ER: You have experience freelancing in both Washington DC and Chicago. Did you notice any significant differences in the freelancing challenges and opportunities between the two? What general tips do you have for those looking to freelance? CS: Some general freelancing tips:
- Be the best musician you can be, be the best person you can be, and be YOU. Then take that best version of yourself and share it with a lot of people - through playing for people, reaching out to people, showing up to events, etc.
- The better you can play a note the more you get paid.
- Create opportunities for yourself and for others.
- Be honest with yourself about what you can and can’t do (in my experience the industry is going to quietly give you that feedback).
- Seek out people that will give you honest feedback.
- Take lessons from freelancers that are doing the things you want to be doing.
I’ve really enjoyed freelancing in DC and the mid-atlantic and Chicago and the midwest! The areas are quite different but, of course, my observations are through the lens of my experiences.
My freelancing career began in DC. As a trombonist I’ve found that both the best part and the most challenging part of the scene there is that it is overly saturated largely due to the incredible musicians of the military bands and those that are retired from the bands but still very much in the prime of their musical careers. The awesome part about this is that you are constantly surrounded by really, really high level brass playing. The challenge being that the supply is higher than the demand.
Chicago also has an incredible level of talent and has a rich history as a brass city. I’ve found there to be a bit more structure in the veteran freelancing circles and the younger talent seems to come and go more frequently than I experienced in DC. A huge plus is, if you are willing to drive, the radius of work that you can pursue in the midwest provides a lot of opportunity.
ER: You're a member the quintet Axiom Brass. Tell us about the behind-the-scenes work that goes into running a successful chamber ensemble. For Axiom, how is this work divided and what is your role? CS: A lot of behind the scenes work goes into keeping a group like Axiom running. A lot. Everything from doing taxes for the business to selling and programming concerts that are 18 months away to deciding who’s going to drive the rental van on tour.
Axiom strives to divide the work equally amongst the five of us. We are all co-owners of the group so we all have to be kept in the loop and take responsibility for administrative and artistic decisions.
My primary roles in the group are centered on logistics and development. I schedule our rehearsals and meetings, take care of travel, accommodations, and itineraries for our tours, and work through a lot of the details for concert presenters and university residencies.
On the development side I take the lead building relationships with donors and designing and executing fundraisers for projects. I’ve really enjoyed the projects I’ve gotten to pursue in this capacity. Right before the pandemic we fundraised to bring our educational show “Let’s Make Music” to Chicago elementary schools. Of course COVID had some different thoughts about that so we pivoted to producing a recorded version of the concert which has been able to reach students across the country.
This past winter I had the great pleasure of putting together a successful fundraiser and consortium to commission Kevin Day to compose a new work for brass quintet. We cannot wait to see what he writes and to share this new piece! Our upcoming project is for an Astor Piazzolla album Axiom is recording this spring to celebrate Piazzolla's centennial.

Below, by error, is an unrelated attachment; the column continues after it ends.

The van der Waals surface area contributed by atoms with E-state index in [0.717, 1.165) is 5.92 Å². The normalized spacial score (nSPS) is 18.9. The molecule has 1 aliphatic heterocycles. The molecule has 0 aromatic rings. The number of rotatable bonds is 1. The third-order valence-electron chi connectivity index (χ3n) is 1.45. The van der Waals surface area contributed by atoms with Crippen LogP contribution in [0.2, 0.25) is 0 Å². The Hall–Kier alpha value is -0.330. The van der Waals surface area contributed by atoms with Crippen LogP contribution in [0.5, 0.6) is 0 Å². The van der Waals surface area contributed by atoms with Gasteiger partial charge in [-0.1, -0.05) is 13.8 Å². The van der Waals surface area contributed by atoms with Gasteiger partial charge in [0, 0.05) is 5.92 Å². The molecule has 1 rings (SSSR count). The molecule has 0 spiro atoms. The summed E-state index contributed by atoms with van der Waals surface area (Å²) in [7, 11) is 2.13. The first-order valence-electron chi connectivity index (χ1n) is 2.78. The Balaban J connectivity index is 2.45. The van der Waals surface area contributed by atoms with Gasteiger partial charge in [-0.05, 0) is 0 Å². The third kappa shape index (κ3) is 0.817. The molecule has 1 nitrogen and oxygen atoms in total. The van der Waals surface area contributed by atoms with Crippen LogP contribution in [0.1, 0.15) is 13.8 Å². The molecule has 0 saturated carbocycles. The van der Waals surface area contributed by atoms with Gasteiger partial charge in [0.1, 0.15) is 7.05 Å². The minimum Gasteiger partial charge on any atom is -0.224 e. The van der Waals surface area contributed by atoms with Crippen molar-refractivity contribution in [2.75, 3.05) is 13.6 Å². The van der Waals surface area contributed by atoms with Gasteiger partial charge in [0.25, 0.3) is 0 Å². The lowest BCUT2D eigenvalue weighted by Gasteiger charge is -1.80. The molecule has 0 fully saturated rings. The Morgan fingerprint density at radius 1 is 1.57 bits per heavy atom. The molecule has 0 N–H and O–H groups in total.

I also write Axiom’s monthly newsletter. You can sign up for it at axiombrass.com to keep up to date with our projects, performances, and more!
ER: I understand that you do a lot of arranging. How did you learn this skill and how has it benefited your career? CS: I don’t have any formal arranging training so I’ve learned on the fly! I definitely ‘stay in my lane’ in that I almost exclusively arrange, transcribe, and compose brass chamber music. Score study has helped a lot as well as trial and error and asking questions of my colleagues.
The skills that I bring to this arena are definitely informed from my experiences, artistic preferences, and…pet peeves…from playing a lot of brass chamber music. For example, an artistic preference that I use a lot in my trombone ensemble works is the use of alto trombone. I think it is a beautiful and underutilized instrument and it can really freshen up the timbre of the entire ensemble.
Arranging and transcribing has been a hobby of mine for a long time. I don’t know that it has benefitted my career but I really enjoy the process of learning about composers and works written for voice and other instruments and bringing them to the brass community.
ER: What advice would you give someone in music school or recently graduated from music school? CS: - Always play at your highest level. Whether it’s an audition or a rehearsal, whether you’re playing for your teacher or you’re teaching a beginning student - make a habit of sounding your best all of the time!
- Be the person today that you want others to see you as five years from now.
- It’s cliche but…“You miss 100% of the shots you don’t take.” To add on to that, the best basketball players make really good decisions about their shot selection. They know what shots they should be taking and they know when they should be taking them.
- Play every note with a great sound and be a world class listener.
ER: Anything else you want to add? CS: The pandemic has created a really tough situation for so many in the music industry and I can only imagine how challenging it is for the music school graduates of 2020 and 2021. Prioritize taking care of your mental health and look for ways to remind yourself why you love music. The road forward might be bumpy but there will be live music again.
ER: How can people find you? Website: www.coreysansolo.com